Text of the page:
From Global Asset Management
As year-end approaches, we look ahead to the outlook for active trading and hedge funds in 2016. The choppy waters of 2015 has proved challenging for active managers. Both equities and global bonds are down this year to date as measured by the MSCI World index and the Barclays Global Aggregate Bond index in US dollar terms.
Should investors expect 2016 to be more rewarding? GAM expects to see opportunities but not without risk. “It is instructive to consider that in 2015, although performance has been below target for many active managers, the main themes we expected to see have in fact played out,” said Anthony Lawler, portfolio manager at GAM. “The US dollar was expected to strengthen especially against the euro, the yen and emerging currencies. That played out. Then European and Japanese equities were favoured over US equities and on a local currency basis, that theme played out too. However, the volatility, choppiness and crowdedness along the way proved challenging, manifesting in some losses from risk management trading and related trade timing.”
GAM expects policy divergence to remain a major theme in 2016 that will create opportunities, said Lawler. “We expect the Fed to raise rates in December and then to remain biased to do so again in 2016. This is in stark contrast to the European Central Bank, China’s PBoC, the Bank of Japan and other central banks who continue to be dovishly-biased. In particular, we are interested in what the divergence could mean for asset classes outside of currencies where crowding into US dollar long positions could hamper further US dollar strength next year, and could make the dollar price volatile and a challenge to trade again. So for global opportunistic managers we expect relative value opportunities in bonds, credit, equities and possibly currencies to be interesting.”
In addition to global policy diversion, Lawler said that GAM “is focused on credit as an asset class in 2016. Credit selection is likely to offer attractive returns both on a standalone basis and also relative to equities in our view. Credit spreads have moved out markedly, but some of these moves reflect contagion from energy and commodity related pain and have been, we feel, overdone. We are considering increasing our credit exposure to specific themes at the expense of broad equity exposure going into 2016.”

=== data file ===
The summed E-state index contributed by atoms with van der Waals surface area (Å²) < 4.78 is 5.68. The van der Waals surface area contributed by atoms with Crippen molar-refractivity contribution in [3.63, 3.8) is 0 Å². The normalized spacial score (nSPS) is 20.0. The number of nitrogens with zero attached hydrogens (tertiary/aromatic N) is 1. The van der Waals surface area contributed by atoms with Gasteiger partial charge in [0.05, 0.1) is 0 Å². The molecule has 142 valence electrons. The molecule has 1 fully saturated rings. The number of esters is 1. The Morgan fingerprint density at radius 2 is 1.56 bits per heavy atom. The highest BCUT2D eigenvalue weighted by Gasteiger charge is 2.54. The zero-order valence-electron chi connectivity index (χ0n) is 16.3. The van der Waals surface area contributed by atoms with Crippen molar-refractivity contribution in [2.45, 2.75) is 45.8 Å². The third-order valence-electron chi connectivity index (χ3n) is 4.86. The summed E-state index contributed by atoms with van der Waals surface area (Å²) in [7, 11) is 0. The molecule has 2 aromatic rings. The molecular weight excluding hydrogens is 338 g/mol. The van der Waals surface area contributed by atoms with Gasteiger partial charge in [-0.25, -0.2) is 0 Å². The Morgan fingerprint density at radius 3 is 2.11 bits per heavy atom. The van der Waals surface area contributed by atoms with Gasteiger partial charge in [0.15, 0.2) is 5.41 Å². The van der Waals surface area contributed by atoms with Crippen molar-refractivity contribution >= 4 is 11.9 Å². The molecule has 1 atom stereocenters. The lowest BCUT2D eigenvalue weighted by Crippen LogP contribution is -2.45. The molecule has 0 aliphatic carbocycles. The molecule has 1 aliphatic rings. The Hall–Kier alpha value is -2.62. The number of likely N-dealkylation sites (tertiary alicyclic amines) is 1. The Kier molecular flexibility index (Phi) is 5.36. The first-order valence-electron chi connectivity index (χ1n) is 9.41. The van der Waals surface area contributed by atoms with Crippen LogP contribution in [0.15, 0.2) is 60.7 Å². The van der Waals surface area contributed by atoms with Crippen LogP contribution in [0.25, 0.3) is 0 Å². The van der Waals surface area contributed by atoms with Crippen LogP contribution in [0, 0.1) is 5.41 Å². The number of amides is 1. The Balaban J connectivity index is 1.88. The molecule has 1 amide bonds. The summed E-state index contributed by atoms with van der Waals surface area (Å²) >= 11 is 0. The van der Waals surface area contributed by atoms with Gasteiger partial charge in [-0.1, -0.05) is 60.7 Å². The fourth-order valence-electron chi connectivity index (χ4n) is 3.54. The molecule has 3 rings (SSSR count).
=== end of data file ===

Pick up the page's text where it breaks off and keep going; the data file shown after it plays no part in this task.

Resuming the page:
GAM is also focused on market structure opportunities and risks for the New Year, concluded Lawler: “The change in market making and warehousing behaviour from banks and brokers has introduced important risks and trading opportunities. On the risk side, markets are far more prone to large price gap moves as liquidity in an instrument or market can evaporate quickly. Ensuring that your portfolio can withstand those price gap moves is important. But this change in market structure has created opportunities too. In the highly liquid sovereign fixed income markets, we see attractive opportunities where pricing anomalies are taking far longer to correct than was historically the case. That is an opportunity for fixed income relative value traders. All in all, 2016 promises to deliver some interesting idiosyncratic and relative value trade opportunities, but we are cognisant of price gap risks, crowding risks, and see less opportunity in simple long beta trades given current valuations and global growth challenges.”
Source: GAM, Bloomberg, Bloomberg CLA, MSCI, Thomson Reuters.